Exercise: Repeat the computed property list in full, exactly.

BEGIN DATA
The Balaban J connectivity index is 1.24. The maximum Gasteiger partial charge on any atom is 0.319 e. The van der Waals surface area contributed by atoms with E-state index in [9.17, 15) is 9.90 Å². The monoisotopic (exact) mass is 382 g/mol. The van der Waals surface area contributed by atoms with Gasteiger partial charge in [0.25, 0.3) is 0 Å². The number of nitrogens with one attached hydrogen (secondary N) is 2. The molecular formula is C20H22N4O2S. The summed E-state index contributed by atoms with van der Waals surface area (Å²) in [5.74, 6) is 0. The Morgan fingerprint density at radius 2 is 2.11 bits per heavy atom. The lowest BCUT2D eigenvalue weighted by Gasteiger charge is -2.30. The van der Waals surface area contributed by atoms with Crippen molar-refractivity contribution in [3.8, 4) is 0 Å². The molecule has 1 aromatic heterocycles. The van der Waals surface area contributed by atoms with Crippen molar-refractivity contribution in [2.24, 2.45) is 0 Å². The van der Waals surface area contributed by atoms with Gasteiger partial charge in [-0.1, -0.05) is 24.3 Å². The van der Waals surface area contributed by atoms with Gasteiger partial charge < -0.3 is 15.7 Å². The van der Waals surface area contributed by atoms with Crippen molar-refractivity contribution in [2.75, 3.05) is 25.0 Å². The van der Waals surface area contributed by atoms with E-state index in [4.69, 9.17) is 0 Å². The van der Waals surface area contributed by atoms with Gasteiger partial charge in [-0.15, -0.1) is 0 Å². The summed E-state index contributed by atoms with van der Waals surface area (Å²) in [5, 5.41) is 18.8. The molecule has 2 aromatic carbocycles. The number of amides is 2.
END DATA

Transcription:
The Balaban J connectivity index is 1.24. The maximum Gasteiger partial charge on any atom is 0.319 e. The van der Waals surface area contributed by atoms with E-state index in [9.17, 15) is 9.90 Å². The monoisotopic (exact) mass is 382 g/mol. The van der Waals surface area contributed by atoms with Gasteiger partial charge in [0.25, 0.3) is 0 Å². The number of nitrogens with one attached hydrogen (secondary N) is 2. The molecular formula is C20H22N4O2S. The summed E-state index contributed by atoms with van der Waals surface area (Å²) in [5.74, 6) is 0. The Morgan fingerprint density at radius 2 is 2.11 bits per heavy atom. The lowest BCUT2D eigenvalue weighted by Gasteiger charge is -2.30. The van der Waals surface area contributed by atoms with Crippen molar-refractivity contribution in [3.8, 4) is 0 Å². The molecule has 1 aromatic heterocycles. The van der Waals surface area contributed by atoms with Crippen molar-refractivity contribution in [2.24, 2.45) is 0 Å². The van der Waals surface area contributed by atoms with Gasteiger partial charge in [-0.1, -0.05) is 24.3 Å². The van der Waals surface area contributed by atoms with Gasteiger partial charge < -0.3 is 15.7 Å². The van der Waals surface area contributed by atoms with Crippen molar-refractivity contribution in [2.75, 3.05) is 25.0 Å². The van der Waals surface area contributed by atoms with E-state index in [4.69, 9.17) is 0 Å². The van der Waals surface area contributed by atoms with Gasteiger partial charge in [-0.15, -0.1) is 0 Å². The summed E-state index contributed by atoms with van der Waals surface area (Å²) in [5, 5.41) is 18.8. The molecule has 2 aromatic carbocycles. The number of amides is 2.